"Only a digital Brit will secure the wonders of a digital revolution that will improve our lives in every way. From avoiding car crashes to linking residents and police together. Only a digital britain will enable this."
"I say today that we should have confidence that we can develop the skills, talent and we have the creativity for the digital age. We should have confidence that we can develop services for every countriy and we should have confidence that working together we can rise to this exciting challenge and make Britain a leader in this new age."
Universal broadband will deliver online public services for all, says Brown.
Digital content is the focus now. He says that digital networks bring challenges and opportunities. He wants to reward the private sector for their input.
The Prime Minister says that infrastructure, including digital infrastructure, dominated the recent G20 meeting.
We're about to get more detailed on digital:
He's praising Stephen Carter for his work on the interim Digital Report.
"It set out clear ambitions: updating networks. A dynamic investment climate for digital content, making us attractive for investment. Universal availability of technologies."
He's now praising Virgin Media and BT for improving infrastructure. Chief executives of both companies are on later.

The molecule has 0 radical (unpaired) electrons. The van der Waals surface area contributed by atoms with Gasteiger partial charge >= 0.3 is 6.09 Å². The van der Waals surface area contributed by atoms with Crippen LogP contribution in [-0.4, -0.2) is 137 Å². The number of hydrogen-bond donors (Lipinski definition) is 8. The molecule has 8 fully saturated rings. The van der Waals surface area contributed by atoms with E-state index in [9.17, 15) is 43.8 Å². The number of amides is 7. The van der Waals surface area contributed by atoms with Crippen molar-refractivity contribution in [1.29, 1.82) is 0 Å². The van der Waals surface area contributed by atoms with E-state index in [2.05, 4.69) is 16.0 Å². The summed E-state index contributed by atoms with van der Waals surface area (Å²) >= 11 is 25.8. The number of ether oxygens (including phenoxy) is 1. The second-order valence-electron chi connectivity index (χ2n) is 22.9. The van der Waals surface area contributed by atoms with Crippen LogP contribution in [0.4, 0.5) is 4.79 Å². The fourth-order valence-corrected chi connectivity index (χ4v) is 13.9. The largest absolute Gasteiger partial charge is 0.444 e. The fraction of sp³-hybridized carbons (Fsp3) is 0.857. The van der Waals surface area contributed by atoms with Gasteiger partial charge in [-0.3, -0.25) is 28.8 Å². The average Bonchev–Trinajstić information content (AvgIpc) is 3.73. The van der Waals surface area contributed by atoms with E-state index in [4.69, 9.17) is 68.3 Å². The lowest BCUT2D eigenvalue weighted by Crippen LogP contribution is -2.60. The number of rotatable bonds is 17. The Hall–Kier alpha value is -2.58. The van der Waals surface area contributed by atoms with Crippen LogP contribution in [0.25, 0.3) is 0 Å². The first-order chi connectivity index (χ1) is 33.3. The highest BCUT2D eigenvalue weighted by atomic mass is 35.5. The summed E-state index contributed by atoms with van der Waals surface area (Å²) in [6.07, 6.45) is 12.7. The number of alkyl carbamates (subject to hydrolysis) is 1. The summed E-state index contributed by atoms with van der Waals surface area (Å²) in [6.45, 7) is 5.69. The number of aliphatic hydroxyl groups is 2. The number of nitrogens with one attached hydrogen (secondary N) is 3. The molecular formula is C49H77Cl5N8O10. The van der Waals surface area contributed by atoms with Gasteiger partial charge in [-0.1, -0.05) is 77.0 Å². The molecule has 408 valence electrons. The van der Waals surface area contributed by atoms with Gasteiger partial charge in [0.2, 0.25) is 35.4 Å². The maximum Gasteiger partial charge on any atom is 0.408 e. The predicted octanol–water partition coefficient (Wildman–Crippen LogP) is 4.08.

He's comparing the digital revolution to the industrial revolution. "So it is today with this global economy. Global demand exceeds global demand, this global economic crisis and climate crisis are markers that people look back on as a true global society."
The implications are huge, he says. Asia is now manufacturing more than Europe or America.
He says that over the next few years Asians will become importers as well and we can provide, in future, high value goods and services to them.
"The digital revolution is going to be at the centre of everything we do. this is an opportunity not only for our creative industries but the creative talent of Britian as a whole. Building the digital infrastructure will let our creative genius flourish."
"Here assembled are some of the greatest contributors to our creative industries. You are increasingly important to Britain's future.
It's appropriate to be here in the British Library. A library that is the most up to date of any in the world.
Two weeks ago in London the world came together at the G20 to build a beter future.Our task is to think to the future, of the opportunities that lie ahead of us. Today's conference is a vital step forward. Only by embracing digital britain can we maintain our position of a leading economic power.
"Today, out of this downturn, we must build the digital infrastrucutre of our future economy. We must deliver reliable high speed acess to the internet, universal activity to broadband is a vital first stepping stone to Digital Britain."